Black community leaders launch ‘Unity in the Community’ effort, call for end to violence _lowres

Advocate file photo by TRAVIS SPRADLING -- The Rev. Reginald Pitcher speaks to participants at a rally at the McKinley Alumni Center earlier this year. Pitcher, the longtime president of the Baton Rouge chapter of the Southern Christian Leadership Conference, has been suspended from his job by the national chapter of the civil rights organization over his call for a boycott of businesses in the wake of the Alton Sterling shooting.

Rev. Reginald Pitcher, the longtime head of the Baton Rouge chapter of the Southern Christian Leadership Conference, has been suspended from his job by the national chapter of the civil rights organization over his call for a boycott of businesses in the wake of the Alton Sterling shooting.

Charles Steele Jr., president and chief executive officer of the SCLC, said in a letter that Pitcher’s suspension is effective immediately. It will remain in place until Pitcher is able to meet with Steele or Bernard LaFayette Jr., chairman of the SCLC’s national board of directors.

“Your actions in Baton Rouge as the local president have not been communicated nor approved by myself as president/CEO nor by the board of directors,” Steele said in the letter.

Pitcher said he found out about the suspension through the media and had not been contacted by Steele or SCLC leaders. “As far as I’m concerned, I’m still the president in Louisiana and will operate as such,” he said.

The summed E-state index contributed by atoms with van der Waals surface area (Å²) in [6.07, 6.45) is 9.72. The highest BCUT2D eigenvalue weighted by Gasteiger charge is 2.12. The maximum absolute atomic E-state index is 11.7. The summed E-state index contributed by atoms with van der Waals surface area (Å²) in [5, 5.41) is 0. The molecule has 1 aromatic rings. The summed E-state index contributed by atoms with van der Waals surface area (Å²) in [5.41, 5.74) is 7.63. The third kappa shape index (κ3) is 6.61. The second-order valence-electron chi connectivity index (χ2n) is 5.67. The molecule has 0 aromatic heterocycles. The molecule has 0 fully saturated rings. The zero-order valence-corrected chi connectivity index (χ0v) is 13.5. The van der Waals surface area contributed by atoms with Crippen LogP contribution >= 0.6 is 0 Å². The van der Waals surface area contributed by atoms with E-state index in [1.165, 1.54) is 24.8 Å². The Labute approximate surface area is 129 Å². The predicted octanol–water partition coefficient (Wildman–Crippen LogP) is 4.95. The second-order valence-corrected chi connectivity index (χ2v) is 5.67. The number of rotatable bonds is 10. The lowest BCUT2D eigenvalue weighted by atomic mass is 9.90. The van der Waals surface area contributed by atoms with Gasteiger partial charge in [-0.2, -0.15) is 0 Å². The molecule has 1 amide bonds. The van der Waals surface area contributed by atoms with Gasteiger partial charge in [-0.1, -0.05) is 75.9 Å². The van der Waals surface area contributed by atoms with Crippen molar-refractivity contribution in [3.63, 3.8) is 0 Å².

Pitcher, along with leaders of the local NAACP and Nation of Islam, called for residents to refrain from shopping at the Mall of Louisiana, Cortana Mall and area Wal-Mart stores over the July 8 weekend to protest Sterling’s shooting by Baton Rouge Police. The goal was to place economic pressure on business leaders to force an arrest of the two officers implicated in the shooting.

“The problem came up when we added Wal-Mart to our list,” Pitcher said. The retail giant has some kind of sponsorship of the SCLC or its annual convention, he said.

Pitcher said Steele contacted him, voicing concerns about including Wal-Mart in the boycott. “I’m doing what’s best for us here,” Pitcher said. “This has nothing to do with any source of funding for the national organization.”

The call for a boycott of local business to force non-violent social change “follows to a T” the dictates of the Rev. Martin Luther King, who co-founded the SCLC in the wake of the Montgomery Bus Boycotts, Pitcher said.

Steele said he wasn’t going to debate Pitcher in the press, but the suspension was all about failing to follow protocol.

“You cannot lead a boycott of any national corporation or take a stand on a national issue without the approval of the national office,” Steele said. “It’s a courtesy that you contact the national office.”

Pitcher said the first boycott of local businesses “was significant” and had more of an effect than anticipated. After the community settles down following Sunday’s fatal shooting of two Baton Rouge Police and one East Baton Rouge Parish Sheriff’s deputy, more boycotts will resume.

The plan is to rotate the boycotts and ask people not to make purchases at fast-food restaurants on one day, then avoid department stores on another. That will maximize the economic impact.

“We’re in mourning right now over the three officers who lost their lives,” Pitcher said. “But once it all calms down, we will get back to the selective buying campaign.”

Steele said the local board of the SCLC will decide on a replacement for Pitcher. “If worst comes to worst, we may have an indefinite suspension,” he said.

Follow Timothy Boone on Twitter, @TCB_TheAdvocate.